# Is a recursive function in Scheme always tail-call optimized?

I've read something about tail-call optimization in Scheme. But I'm not sure whether I understand the concept of tail calls. If I have code like this:

``````(define (fac n)
(if (= n 0)
1
(* n (fac (- n 1)))))
``````

can this be optimized, so that it won't take stack memory? or can tail-call optimization only be applied to a function like this:

``````(define (factorial n)
(let fact ([i n] [acc 1])
(if (zero? i)
acc
(fact (- i 1) (* acc i)))))
``````
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A useful way to think about tail calls is to ask "what must happen to the result of the recursive procedure call?"

The first function cannot be tail-optimised, because the result of the internal call to `fac` must be used, and multiplied by `n` to produce the result of the overall call to `fac`.

In the second case, however, the result of the 'outer' call to `fact` is... the result of the inner call to `fact`. Nothing else has to be done to it, and the latter value can simply be passed back directly as the value of the function. That means that no other function context has to be retained, so it can simply be discarded.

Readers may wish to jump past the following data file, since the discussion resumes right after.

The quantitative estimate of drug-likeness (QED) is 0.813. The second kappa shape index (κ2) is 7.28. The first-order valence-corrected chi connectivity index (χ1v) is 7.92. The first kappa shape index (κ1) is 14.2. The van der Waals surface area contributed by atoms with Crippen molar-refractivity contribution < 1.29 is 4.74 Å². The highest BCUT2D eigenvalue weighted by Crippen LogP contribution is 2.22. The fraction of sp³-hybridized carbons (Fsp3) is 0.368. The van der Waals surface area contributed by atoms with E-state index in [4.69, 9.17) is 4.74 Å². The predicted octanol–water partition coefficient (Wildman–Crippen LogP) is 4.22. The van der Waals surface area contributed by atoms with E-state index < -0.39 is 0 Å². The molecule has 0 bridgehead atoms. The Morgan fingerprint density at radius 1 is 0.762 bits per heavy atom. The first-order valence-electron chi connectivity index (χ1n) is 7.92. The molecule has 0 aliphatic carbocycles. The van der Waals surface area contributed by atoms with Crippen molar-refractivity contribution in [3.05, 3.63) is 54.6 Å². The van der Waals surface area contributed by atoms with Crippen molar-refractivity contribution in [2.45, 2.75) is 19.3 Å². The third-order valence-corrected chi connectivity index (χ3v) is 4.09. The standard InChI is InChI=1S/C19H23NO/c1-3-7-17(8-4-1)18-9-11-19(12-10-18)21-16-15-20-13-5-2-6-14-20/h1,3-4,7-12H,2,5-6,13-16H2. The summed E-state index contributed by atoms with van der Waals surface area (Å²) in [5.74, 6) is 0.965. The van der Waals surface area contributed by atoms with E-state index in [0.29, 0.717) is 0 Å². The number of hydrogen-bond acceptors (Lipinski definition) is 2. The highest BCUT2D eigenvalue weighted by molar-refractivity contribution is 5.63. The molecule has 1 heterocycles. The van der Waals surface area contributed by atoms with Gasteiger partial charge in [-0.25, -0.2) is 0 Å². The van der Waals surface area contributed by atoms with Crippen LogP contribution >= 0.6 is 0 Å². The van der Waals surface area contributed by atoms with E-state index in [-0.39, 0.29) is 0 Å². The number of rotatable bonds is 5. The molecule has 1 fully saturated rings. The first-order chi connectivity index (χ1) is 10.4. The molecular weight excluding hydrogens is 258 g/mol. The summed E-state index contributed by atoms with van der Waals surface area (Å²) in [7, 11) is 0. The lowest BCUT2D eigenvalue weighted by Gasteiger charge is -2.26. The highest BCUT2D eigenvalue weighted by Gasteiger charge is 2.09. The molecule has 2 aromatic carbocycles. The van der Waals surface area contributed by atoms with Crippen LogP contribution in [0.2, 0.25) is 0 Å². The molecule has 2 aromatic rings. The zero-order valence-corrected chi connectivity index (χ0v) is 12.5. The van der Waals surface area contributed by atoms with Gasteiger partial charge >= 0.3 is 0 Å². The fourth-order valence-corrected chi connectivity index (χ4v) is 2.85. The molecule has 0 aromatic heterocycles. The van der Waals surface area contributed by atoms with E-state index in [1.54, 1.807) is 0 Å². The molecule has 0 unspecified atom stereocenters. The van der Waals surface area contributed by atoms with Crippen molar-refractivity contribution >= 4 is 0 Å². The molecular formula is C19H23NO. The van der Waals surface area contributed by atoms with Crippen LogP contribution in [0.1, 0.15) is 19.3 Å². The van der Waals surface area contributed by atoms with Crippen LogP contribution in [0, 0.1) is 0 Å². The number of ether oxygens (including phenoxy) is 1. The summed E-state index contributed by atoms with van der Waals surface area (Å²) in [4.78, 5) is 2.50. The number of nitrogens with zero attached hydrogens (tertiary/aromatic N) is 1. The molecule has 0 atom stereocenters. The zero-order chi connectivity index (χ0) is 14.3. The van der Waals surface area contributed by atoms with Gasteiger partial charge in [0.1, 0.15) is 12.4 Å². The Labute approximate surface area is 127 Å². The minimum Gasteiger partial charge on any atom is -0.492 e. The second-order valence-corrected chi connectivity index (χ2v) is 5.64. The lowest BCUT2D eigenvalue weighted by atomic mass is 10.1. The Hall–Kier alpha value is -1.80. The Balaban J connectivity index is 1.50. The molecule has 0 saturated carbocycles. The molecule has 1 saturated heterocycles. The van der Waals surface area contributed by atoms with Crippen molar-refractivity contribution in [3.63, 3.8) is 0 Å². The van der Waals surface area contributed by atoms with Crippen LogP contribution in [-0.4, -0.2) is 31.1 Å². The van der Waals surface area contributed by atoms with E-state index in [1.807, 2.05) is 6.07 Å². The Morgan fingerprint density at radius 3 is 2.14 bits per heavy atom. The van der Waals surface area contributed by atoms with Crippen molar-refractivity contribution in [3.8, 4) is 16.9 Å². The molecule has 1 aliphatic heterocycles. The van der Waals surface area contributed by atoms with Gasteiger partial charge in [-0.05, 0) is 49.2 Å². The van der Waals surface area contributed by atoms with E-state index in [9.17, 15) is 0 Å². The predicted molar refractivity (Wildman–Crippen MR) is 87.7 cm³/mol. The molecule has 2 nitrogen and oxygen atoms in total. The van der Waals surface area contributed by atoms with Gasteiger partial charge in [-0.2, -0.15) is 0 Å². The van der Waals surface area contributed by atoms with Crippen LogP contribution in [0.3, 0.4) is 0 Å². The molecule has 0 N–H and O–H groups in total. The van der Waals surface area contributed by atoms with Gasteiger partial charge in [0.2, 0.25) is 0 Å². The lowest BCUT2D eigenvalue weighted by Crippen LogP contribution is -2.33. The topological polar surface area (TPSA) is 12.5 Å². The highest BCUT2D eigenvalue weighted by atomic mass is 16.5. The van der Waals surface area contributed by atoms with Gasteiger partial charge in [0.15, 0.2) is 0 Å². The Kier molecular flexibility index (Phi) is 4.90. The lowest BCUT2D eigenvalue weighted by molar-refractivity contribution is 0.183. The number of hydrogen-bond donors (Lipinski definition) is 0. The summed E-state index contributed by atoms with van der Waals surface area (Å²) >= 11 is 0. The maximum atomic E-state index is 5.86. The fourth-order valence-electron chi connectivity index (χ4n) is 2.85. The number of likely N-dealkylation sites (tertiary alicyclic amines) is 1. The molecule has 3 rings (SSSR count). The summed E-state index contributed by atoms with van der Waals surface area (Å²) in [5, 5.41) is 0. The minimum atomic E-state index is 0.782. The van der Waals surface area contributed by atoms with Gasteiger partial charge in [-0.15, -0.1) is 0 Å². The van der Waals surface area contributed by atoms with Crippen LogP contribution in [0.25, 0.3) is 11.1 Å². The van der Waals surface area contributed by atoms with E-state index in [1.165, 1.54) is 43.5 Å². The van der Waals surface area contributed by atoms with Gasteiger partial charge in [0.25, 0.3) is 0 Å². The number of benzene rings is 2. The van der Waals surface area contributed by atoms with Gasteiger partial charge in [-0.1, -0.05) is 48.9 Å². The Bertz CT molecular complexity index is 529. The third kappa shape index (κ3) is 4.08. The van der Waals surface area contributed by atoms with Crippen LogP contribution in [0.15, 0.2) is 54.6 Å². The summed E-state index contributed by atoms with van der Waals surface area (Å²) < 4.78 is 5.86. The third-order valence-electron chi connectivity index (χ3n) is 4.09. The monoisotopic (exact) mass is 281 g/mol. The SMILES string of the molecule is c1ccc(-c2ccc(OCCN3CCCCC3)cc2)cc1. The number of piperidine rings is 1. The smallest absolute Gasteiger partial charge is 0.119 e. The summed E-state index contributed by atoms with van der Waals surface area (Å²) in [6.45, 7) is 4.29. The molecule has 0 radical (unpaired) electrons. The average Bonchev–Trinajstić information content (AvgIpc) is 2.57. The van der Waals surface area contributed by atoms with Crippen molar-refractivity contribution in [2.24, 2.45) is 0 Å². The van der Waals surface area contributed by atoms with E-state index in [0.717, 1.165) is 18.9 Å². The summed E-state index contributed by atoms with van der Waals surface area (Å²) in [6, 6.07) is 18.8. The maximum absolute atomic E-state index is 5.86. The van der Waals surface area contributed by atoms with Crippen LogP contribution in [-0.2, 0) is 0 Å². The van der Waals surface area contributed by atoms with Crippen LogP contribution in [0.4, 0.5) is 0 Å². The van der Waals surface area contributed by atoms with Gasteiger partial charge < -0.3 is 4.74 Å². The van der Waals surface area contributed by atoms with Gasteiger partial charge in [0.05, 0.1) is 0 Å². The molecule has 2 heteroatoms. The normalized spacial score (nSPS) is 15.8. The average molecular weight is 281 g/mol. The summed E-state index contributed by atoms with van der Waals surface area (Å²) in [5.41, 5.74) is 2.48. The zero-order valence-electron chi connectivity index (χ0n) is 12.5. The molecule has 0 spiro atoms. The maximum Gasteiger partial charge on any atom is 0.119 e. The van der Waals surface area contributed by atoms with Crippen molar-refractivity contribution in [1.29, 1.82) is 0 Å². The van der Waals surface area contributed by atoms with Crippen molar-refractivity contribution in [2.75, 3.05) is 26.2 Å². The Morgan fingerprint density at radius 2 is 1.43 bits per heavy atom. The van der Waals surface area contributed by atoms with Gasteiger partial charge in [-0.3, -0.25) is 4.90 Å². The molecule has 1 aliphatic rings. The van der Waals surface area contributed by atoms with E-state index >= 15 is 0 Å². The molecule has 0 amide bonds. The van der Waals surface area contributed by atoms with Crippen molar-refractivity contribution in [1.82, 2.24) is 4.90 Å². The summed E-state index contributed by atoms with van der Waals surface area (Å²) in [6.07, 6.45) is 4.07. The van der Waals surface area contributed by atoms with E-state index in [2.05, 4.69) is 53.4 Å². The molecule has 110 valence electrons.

The R5RS standard defines 'tail call' by using the notion of a tail context, which is essentially what I've described above.

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No, the first `fac` cannot be optimized.

When a function is called, you need to know the place it was called from, so that you can return to that location once the call is complete and use the result of the call in future computations (a `fac` function).

`fact` is implemented differently. The last thing that `fact` does is to call itself. There is no need to remember the place we are calling from — instead, we can perform tail call elimination. There is no other actions which should be done after the `fact` returns.

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